Catholics in Indonesia’s Southeast Maluku regency have staged a special festival to commemorate Dutch missionaries who introduced Catholicism to the region and who were shot dead 75 years ago.
Japanese soldiers shot Sacred Heart Bishop Johannes Aerts, the Dutch Apostolic Vicar of New Guinea, along with five priests and eight brothers on July 30, 1942 in Langgur during World War II.
The festival took place July 28-30, and including arts performance by parishioners from 13 parishes in from Amboina Diocese.
Father Yohanis Mangkey, secretary of Sacred Heart Congregation in Indonesia Province, said a cross procession was also staged on July 29 near the place where Bishop Aerts is buried.
“We also re-enacted the final moments when they were killed,” he said.
A July 30 concelebrated Mass was also held led by Sacred Heart Bishop Benedictus Estephanus Rolly Untu of Manado and Bishop John Philip Saklil of Timika in Papua and attended by more than 10,000 Catholics.
“Muslims and Protestants also attended the Mass,” Father Mangkey said.
Bishop Aerts worked hard for local people that included building schools in remote areas, the priest said. He was also instrumental in the founding of the Mary Mediatrix Sisters in 1926, Indonesia’s oldest native sister congregation, he said.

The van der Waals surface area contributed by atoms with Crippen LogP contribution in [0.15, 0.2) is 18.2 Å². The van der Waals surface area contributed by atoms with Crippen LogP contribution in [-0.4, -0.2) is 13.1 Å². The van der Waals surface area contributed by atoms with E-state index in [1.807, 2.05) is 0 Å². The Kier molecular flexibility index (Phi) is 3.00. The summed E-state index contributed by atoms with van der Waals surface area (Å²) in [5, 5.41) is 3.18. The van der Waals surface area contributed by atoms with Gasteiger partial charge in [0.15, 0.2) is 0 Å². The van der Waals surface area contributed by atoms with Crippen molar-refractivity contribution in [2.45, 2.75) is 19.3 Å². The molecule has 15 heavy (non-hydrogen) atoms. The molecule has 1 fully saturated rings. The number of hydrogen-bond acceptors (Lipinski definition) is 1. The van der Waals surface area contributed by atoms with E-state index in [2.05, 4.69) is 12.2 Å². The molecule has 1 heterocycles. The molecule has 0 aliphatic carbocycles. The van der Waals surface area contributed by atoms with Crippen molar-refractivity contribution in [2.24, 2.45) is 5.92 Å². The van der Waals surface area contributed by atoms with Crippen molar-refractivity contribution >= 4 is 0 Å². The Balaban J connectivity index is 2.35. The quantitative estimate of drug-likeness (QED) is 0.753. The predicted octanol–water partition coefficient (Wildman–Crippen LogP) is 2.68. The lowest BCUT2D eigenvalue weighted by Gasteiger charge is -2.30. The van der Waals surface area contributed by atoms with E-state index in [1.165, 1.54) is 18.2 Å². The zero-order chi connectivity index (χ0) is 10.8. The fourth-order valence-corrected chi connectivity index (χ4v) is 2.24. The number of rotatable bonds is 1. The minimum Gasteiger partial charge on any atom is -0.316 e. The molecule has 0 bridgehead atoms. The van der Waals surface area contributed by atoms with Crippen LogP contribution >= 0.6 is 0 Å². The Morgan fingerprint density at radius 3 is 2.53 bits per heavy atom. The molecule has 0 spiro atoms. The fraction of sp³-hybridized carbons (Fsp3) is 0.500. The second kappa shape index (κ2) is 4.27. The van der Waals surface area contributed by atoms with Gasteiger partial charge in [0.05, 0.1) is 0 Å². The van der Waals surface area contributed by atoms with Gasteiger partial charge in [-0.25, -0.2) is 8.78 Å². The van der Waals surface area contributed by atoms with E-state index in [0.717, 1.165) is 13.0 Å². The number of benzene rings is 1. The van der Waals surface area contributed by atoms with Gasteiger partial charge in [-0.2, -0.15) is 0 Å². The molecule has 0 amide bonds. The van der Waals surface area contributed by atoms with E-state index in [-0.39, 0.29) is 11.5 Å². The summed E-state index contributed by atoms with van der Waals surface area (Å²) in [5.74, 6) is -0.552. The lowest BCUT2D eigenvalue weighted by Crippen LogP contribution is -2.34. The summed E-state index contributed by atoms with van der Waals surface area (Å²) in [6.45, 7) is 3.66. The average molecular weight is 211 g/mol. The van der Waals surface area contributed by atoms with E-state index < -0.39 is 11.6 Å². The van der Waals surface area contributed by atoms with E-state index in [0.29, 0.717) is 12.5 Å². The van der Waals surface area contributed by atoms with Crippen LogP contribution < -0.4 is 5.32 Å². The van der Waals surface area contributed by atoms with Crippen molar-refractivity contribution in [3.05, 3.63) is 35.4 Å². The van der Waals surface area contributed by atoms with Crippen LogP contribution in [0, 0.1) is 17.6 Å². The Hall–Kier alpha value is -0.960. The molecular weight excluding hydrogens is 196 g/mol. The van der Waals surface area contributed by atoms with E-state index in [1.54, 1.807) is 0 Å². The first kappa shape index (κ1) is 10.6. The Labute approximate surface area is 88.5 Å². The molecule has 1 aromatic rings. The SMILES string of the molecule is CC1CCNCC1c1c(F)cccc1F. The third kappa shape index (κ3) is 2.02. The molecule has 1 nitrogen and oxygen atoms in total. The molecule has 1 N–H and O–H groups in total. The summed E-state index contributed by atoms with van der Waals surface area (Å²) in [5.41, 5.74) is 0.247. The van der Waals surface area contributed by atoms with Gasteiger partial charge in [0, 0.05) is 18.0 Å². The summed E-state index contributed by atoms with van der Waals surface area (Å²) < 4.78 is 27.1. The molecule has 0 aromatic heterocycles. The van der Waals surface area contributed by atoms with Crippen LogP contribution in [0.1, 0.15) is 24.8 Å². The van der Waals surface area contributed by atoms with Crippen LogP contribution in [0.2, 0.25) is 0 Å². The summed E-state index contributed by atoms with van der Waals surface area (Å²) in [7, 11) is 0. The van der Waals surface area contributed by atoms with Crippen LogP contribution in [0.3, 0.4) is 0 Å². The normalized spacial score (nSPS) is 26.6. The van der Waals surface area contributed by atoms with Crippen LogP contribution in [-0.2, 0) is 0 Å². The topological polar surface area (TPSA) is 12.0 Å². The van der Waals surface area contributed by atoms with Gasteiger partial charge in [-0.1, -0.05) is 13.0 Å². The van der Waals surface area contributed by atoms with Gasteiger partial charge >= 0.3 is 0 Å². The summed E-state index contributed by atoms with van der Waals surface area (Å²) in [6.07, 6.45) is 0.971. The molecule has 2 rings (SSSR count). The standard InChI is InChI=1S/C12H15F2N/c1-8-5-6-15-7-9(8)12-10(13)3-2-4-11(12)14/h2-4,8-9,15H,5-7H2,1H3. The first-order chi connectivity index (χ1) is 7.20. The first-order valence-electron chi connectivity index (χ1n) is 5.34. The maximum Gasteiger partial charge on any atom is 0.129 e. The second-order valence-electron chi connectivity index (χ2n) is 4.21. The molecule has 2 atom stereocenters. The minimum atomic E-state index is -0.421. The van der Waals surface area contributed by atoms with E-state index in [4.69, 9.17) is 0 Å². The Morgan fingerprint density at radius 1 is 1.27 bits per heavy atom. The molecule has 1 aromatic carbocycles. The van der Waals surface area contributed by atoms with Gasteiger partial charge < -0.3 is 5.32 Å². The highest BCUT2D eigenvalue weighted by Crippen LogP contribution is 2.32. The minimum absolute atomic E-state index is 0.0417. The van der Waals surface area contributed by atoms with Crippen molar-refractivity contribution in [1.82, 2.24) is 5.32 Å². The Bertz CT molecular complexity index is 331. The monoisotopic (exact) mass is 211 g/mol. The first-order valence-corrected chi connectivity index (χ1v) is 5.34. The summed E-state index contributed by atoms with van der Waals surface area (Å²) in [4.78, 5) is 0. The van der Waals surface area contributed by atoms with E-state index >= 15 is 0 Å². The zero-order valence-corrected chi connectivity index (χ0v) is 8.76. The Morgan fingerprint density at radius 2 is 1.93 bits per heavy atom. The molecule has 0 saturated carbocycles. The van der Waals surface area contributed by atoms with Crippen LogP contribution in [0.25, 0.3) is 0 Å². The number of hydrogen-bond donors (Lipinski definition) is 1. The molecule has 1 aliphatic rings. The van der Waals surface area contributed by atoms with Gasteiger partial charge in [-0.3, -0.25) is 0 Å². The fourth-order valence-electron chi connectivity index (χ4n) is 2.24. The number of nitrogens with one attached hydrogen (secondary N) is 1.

In 1952 the Sacred Heart congregation petitioned the Vatican unsuccessfully for the beatification of the martyrs and now local Catholics want to try to push their cause again, according to Father Bernard Rahawarin, vicar general of Amboina Diocese.
“Basically, the diocese is open to it,” he said.
“Their influence is so great in the faith formation of Catholics. Their sacrifice inspires them,” he said.
Please Donate Today
Did you enjoy this article? Then please consider donating today to ensure that Eurasia Review can continue to be able to provide similar content.